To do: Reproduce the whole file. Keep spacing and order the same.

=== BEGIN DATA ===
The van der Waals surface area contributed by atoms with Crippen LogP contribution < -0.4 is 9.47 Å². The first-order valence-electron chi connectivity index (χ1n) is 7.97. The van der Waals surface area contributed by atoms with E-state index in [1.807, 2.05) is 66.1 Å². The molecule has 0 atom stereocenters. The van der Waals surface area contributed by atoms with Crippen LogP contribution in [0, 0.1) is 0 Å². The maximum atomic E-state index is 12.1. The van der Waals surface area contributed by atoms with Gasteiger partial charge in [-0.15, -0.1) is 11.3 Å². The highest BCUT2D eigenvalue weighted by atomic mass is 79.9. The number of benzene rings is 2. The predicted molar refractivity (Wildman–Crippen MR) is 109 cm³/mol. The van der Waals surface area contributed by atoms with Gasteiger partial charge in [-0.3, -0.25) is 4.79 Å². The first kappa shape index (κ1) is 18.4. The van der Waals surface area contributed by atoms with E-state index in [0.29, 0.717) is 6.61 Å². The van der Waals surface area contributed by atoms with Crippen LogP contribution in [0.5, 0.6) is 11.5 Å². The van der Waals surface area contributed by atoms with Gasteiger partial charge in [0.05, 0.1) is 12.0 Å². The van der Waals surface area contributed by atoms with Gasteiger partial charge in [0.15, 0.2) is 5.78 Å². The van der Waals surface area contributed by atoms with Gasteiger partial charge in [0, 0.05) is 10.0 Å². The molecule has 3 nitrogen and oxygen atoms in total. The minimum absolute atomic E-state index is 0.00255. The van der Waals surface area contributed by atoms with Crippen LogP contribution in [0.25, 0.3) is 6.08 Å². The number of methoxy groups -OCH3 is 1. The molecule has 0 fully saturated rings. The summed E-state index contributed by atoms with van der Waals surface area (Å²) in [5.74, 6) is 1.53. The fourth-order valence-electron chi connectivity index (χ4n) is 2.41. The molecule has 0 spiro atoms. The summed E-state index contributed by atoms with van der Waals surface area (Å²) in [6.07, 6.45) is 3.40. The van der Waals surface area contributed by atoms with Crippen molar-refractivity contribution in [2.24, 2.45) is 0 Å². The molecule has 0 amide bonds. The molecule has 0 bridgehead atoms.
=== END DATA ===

The van der Waals surface area contributed by atoms with Crippen LogP contribution < -0.4 is 9.47 Å². The first-order valence-electron chi connectivity index (χ1n) is 7.97. The van der Waals surface area contributed by atoms with E-state index in [1.807, 2.05) is 66.1 Å². The molecule has 0 atom stereocenters. The van der Waals surface area contributed by atoms with Crippen LogP contribution in [0, 0.1) is 0 Å². The maximum atomic E-state index is 12.1. The van der Waals surface area contributed by atoms with Gasteiger partial charge in [-0.15, -0.1) is 11.3 Å². The highest BCUT2D eigenvalue weighted by atomic mass is 79.9. The number of benzene rings is 2. The predicted molar refractivity (Wildman–Crippen MR) is 109 cm³/mol. The van der Waals surface area contributed by atoms with Gasteiger partial charge in [-0.3, -0.25) is 4.79 Å². The first kappa shape index (κ1) is 18.4. The van der Waals surface area contributed by atoms with E-state index in [0.29, 0.717) is 6.61 Å². The van der Waals surface area contributed by atoms with Crippen LogP contribution in [0.5, 0.6) is 11.5 Å². The van der Waals surface area contributed by atoms with Gasteiger partial charge in [0.05, 0.1) is 12.0 Å². The van der Waals surface area contributed by atoms with Gasteiger partial charge in [0.15, 0.2) is 5.78 Å². The van der Waals surface area contributed by atoms with Gasteiger partial charge in [0, 0.05) is 10.0 Å². The molecule has 3 nitrogen and oxygen atoms in total. The minimum absolute atomic E-state index is 0.00255. The van der Waals surface area contributed by atoms with Crippen LogP contribution in [0.25, 0.3) is 6.08 Å². The number of methoxy groups -OCH3 is 1. The molecule has 0 fully saturated rings. The summed E-state index contributed by atoms with van der Waals surface area (Å²) in [5.74, 6) is 1.53. The fourth-order valence-electron chi connectivity index (χ4n) is 2.41. The molecule has 0 spiro atoms. The summed E-state index contributed by atoms with van der Waals surface area (Å²) in [6.07, 6.45) is 3.40. The van der Waals surface area contributed by atoms with Crippen molar-refractivity contribution in [2.24, 2.45) is 0 Å². The molecule has 0 amide bonds. The molecule has 0 bridgehead atoms.